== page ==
An article published in the July 14 New York Times exposes systematic surveillance by the US Food and Drug Administration (FDA) of scientists employed by the agency. The FDA accumulated more than 80,000 pages of documents, many of which were private e-mails between the employees and members of Congress, lawyers, labor officials, journalists and even President Obama.
What allegedly began as an inquiry into the possible leak of confidential information quickly grew into a hunt to identify and silence internal critics of the agency’s medical review policy.
In 2010, the New York Times published an article citing several FDA scientists about concerns regarding a new line of CT scanning devices built by General Electric. The scientists claimed the devices emitted dangerously high levels of radiation.
Dr. Julian Nicholas, one of the scientists subsequently placed under surveillance, told the Times that the machines could “expose a number of Americans to a risk of radiation that is unwarranted and may lead to instances of solid organ abdominal cancer.” Dr. Robert Smith, another team scientist, said that “the increased radiation exposure to the population could be substantial and would raise a serious public health/public policy issue.”
General Electric was quick to react. In a letter addressed to the FDA, the company’s legal counsel charged that agency employees had released confidential “proprietary” information to the public.
Bowing to corporate pressure, FDA officials submitted a formal demand for a criminal investigation regarding the leaked information to the FDA’s parent agency, the Department of Health and Human Services (DHHS). The DHHS rejected the proposal, claiming that no crime been committed and that government employees had the right to release material when “matters of public safety” were involved.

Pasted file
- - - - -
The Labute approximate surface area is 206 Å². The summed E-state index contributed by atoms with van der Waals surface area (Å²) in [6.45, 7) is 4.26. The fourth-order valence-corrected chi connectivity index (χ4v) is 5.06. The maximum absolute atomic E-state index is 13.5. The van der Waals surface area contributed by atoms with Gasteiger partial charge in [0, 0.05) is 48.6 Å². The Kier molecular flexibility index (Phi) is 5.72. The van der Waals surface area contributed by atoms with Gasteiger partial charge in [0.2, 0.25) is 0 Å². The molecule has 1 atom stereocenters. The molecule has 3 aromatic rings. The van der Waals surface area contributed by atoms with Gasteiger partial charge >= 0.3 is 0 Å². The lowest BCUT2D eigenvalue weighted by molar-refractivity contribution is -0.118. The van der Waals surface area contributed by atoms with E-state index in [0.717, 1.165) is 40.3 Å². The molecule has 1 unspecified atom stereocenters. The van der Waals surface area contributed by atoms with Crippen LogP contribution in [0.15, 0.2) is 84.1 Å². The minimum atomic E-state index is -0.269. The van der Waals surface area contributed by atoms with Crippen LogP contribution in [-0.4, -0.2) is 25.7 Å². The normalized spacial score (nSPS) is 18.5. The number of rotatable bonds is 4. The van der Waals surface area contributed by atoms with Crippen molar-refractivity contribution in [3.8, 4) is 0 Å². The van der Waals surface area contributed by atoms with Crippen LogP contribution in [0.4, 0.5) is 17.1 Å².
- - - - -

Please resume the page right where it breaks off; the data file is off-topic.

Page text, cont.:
With no other legal recourse, FDA officials took matters into their own hands. According to the Times account, the agency made extensive use of a spy software program called SpectorSoft, which was installed on 25 government employee laptops. The software tracked keystrokes, periodically captured screen shots, copied documents from personal thumb drives, and followed e-mails as they were being drafted. These included letters to a half-dozen congressional oversight committees as well as drafts for legal filings and grievances.
Dr. Smith’s comments to the New York Times earned him the title of “point man” among the FDA officials monitoring him. He and three other scientists were fired later that year.
It is noteworthy how easily agency officials obtained the spyware. SpectorSoft is available for purchase online for $99.95.
“Monitor everything they do,” reads the web site’s product description. “Catch them red-handed by receiving instant alerts when keywords or phrases are typed or are contained in an email, chat, instant message or Web site.”
The FDA, in addition, hired a private contractor to handle and sort through the thousands of pages of documents obtained through surveillance. The contractor accidentally posted the documents on a public web site, which one of the scientists discovered while entering a search on Google.
Upon learning of the surveillance, the scientists filed suit against the agency. The Office of Special Counsel has charged the DHHS to conduct a full investigation into the matter, and expects department head Kathleen Sebelius to deliver the findings at the end of July.